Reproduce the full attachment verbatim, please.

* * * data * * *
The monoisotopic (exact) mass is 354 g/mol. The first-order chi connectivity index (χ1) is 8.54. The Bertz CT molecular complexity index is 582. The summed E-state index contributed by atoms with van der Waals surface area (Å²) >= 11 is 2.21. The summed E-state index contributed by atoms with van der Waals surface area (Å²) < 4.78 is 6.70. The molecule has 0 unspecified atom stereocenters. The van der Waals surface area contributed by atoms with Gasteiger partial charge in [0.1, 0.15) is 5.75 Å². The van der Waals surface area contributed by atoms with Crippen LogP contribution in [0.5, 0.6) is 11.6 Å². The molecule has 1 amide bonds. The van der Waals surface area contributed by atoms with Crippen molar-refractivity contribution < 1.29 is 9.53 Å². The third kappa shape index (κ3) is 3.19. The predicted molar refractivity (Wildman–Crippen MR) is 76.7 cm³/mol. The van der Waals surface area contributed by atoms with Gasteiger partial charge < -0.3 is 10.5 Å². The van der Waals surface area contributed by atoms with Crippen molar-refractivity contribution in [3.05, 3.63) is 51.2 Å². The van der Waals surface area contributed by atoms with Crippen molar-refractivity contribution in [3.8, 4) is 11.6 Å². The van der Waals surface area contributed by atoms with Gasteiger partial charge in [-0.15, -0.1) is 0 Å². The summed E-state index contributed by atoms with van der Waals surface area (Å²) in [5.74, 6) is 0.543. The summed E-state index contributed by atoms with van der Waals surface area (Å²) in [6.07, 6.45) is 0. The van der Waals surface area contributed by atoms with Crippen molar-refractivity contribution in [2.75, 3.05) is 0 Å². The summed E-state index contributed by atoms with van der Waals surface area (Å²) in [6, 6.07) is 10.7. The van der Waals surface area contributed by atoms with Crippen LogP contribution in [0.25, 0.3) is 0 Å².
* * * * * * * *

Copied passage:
The monoisotopic (exact) mass is 354 g/mol. The first-order chi connectivity index (χ1) is 8.54. The Bertz CT molecular complexity index is 582. The summed E-state index contributed by atoms with van der Waals surface area (Å²) >= 11 is 2.21. The summed E-state index contributed by atoms with van der Waals surface area (Å²) < 4.78 is 6.70. The molecule has 0 unspecified atom stereocenters. The van der Waals surface area contributed by atoms with Gasteiger partial charge in [0.1, 0.15) is 5.75 Å². The van der Waals surface area contributed by atoms with Crippen LogP contribution in [0.5, 0.6) is 11.6 Å². The molecule has 1 amide bonds. The van der Waals surface area contributed by atoms with Crippen molar-refractivity contribution < 1.29 is 9.53 Å². The third kappa shape index (κ3) is 3.19. The predicted molar refractivity (Wildman–Crippen MR) is 76.7 cm³/mol. The van der Waals surface area contributed by atoms with Gasteiger partial charge < -0.3 is 10.5 Å². The van der Waals surface area contributed by atoms with Crippen molar-refractivity contribution in [3.05, 3.63) is 51.2 Å². The van der Waals surface area contributed by atoms with Crippen molar-refractivity contribution in [3.8, 4) is 11.6 Å². The van der Waals surface area contributed by atoms with Gasteiger partial charge in [-0.15, -0.1) is 0 Å². The summed E-state index contributed by atoms with van der Waals surface area (Å²) in [5.74, 6) is 0.543. The summed E-state index contributed by atoms with van der Waals surface area (Å²) in [6.07, 6.45) is 0. The van der Waals surface area contributed by atoms with Crippen molar-refractivity contribution in [2.75, 3.05) is 0 Å². The summed E-state index contributed by atoms with van der Waals surface area (Å²) in [6, 6.07) is 10.7. The van der Waals surface area contributed by atoms with Crippen LogP contribution in [0.25, 0.3) is 0 Å².